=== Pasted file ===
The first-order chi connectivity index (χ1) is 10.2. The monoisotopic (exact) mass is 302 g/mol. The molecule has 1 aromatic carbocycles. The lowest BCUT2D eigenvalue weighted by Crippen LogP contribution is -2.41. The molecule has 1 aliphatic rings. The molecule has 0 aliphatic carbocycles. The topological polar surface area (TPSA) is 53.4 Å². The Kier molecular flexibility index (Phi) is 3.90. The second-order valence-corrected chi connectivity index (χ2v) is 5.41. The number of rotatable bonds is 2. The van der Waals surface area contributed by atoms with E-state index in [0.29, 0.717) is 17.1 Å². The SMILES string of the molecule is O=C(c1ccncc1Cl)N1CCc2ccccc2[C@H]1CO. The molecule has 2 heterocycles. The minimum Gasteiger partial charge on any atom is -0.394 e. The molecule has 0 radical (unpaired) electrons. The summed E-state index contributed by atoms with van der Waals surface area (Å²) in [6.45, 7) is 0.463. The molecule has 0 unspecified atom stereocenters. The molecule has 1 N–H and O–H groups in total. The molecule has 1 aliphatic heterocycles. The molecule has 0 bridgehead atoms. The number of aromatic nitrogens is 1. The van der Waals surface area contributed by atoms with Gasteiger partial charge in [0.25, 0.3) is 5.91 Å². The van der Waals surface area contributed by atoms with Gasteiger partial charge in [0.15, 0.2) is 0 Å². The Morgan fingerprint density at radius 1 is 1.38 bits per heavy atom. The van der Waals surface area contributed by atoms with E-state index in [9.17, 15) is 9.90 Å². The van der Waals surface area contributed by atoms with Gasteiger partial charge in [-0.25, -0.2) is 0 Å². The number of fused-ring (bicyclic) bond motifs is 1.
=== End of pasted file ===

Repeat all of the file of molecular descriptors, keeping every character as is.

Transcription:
The first-order chi connectivity index (χ1) is 10.2. The monoisotopic (exact) mass is 302 g/mol. The molecule has 1 aromatic carbocycles. The lowest BCUT2D eigenvalue weighted by Crippen LogP contribution is -2.41. The molecule has 1 aliphatic rings. The molecule has 0 aliphatic carbocycles. The topological polar surface area (TPSA) is 53.4 Å². The Kier molecular flexibility index (Phi) is 3.90. The second-order valence-corrected chi connectivity index (χ2v) is 5.41. The number of rotatable bonds is 2. The van der Waals surface area contributed by atoms with E-state index in [0.29, 0.717) is 17.1 Å². The SMILES string of the molecule is O=C(c1ccncc1Cl)N1CCc2ccccc2[C@H]1CO. The molecule has 2 heterocycles. The minimum Gasteiger partial charge on any atom is -0.394 e. The molecule has 0 radical (unpaired) electrons. The summed E-state index contributed by atoms with van der Waals surface area (Å²) in [6.45, 7) is 0.463. The molecule has 0 unspecified atom stereocenters. The molecule has 1 N–H and O–H groups in total. The molecule has 1 aliphatic heterocycles. The molecule has 0 bridgehead atoms. The number of aromatic nitrogens is 1. The van der Waals surface area contributed by atoms with Gasteiger partial charge in [0.25, 0.3) is 5.91 Å². The van der Waals surface area contributed by atoms with Gasteiger partial charge in [0.15, 0.2) is 0 Å². The Morgan fingerprint density at radius 1 is 1.38 bits per heavy atom. The van der Waals surface area contributed by atoms with E-state index in [9.17, 15) is 9.90 Å². The van der Waals surface area contributed by atoms with Gasteiger partial charge in [-0.25, -0.2) is 0 Å². The number of fused-ring (bicyclic) bond motifs is 1.